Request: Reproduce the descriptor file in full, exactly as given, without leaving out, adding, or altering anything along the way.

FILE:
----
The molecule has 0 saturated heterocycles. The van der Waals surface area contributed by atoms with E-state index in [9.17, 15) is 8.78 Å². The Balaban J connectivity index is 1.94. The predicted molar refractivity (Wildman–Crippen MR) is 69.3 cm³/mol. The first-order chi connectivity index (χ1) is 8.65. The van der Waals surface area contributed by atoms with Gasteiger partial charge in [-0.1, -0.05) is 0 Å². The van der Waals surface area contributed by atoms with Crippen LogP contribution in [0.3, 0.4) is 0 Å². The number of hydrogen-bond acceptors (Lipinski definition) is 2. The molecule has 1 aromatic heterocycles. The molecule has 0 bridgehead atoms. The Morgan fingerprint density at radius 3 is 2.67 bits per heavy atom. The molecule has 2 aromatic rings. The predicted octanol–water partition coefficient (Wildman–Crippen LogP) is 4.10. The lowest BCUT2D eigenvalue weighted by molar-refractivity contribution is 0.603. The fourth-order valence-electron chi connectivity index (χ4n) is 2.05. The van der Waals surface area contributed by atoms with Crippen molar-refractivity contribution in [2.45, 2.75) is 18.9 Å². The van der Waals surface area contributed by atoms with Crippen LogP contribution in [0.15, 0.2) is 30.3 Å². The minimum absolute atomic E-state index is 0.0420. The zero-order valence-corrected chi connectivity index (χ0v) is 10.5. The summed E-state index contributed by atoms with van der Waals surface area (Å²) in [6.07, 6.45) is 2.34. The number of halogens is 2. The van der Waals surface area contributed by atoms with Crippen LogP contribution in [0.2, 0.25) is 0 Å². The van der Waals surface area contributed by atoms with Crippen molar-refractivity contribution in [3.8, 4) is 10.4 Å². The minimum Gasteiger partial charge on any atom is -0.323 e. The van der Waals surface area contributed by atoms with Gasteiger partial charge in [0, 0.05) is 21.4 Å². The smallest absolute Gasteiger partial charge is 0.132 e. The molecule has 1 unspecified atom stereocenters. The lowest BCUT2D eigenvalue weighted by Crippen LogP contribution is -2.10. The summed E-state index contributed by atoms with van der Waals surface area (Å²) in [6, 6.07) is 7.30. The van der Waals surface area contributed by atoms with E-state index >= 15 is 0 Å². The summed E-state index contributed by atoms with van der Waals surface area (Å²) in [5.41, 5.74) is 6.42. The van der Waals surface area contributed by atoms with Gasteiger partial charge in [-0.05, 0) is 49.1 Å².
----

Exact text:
The molecule has 0 saturated heterocycles. The van der Waals surface area contributed by atoms with E-state index in [9.17, 15) is 8.78 Å². The Balaban J connectivity index is 1.94. The predicted molar refractivity (Wildman–Crippen MR) is 69.3 cm³/mol. The first-order chi connectivity index (χ1) is 8.65. The van der Waals surface area contributed by atoms with Gasteiger partial charge in [-0.1, -0.05) is 0 Å². The van der Waals surface area contributed by atoms with Crippen LogP contribution in [0.3, 0.4) is 0 Å². The number of hydrogen-bond acceptors (Lipinski definition) is 2. The molecule has 1 aromatic heterocycles. The molecule has 0 bridgehead atoms. The Morgan fingerprint density at radius 3 is 2.67 bits per heavy atom. The molecule has 2 aromatic rings. The predicted octanol–water partition coefficient (Wildman–Crippen LogP) is 4.10. The lowest BCUT2D eigenvalue weighted by molar-refractivity contribution is 0.603. The fourth-order valence-electron chi connectivity index (χ4n) is 2.05. The van der Waals surface area contributed by atoms with Crippen molar-refractivity contribution in [2.45, 2.75) is 18.9 Å². The van der Waals surface area contributed by atoms with Crippen LogP contribution in [0.15, 0.2) is 30.3 Å². The minimum absolute atomic E-state index is 0.0420. The zero-order valence-corrected chi connectivity index (χ0v) is 10.5. The summed E-state index contributed by atoms with van der Waals surface area (Å²) in [6.07, 6.45) is 2.34. The number of halogens is 2. The van der Waals surface area contributed by atoms with Crippen LogP contribution in [0.2, 0.25) is 0 Å². The van der Waals surface area contributed by atoms with Crippen molar-refractivity contribution in [3.8, 4) is 10.4 Å². The minimum Gasteiger partial charge on any atom is -0.323 e. The van der Waals surface area contributed by atoms with Gasteiger partial charge in [0, 0.05) is 21.4 Å². The smallest absolute Gasteiger partial charge is 0.132 e. The molecule has 1 unspecified atom stereocenters. The lowest BCUT2D eigenvalue weighted by Crippen LogP contribution is -2.10. The summed E-state index contributed by atoms with van der Waals surface area (Å²) in [6, 6.07) is 7.30. The van der Waals surface area contributed by atoms with E-state index >= 15 is 0 Å². The summed E-state index contributed by atoms with van der Waals surface area (Å²) in [5.41, 5.74) is 6.42. The van der Waals surface area contributed by atoms with Gasteiger partial charge in [-0.05, 0) is 49.1 Å².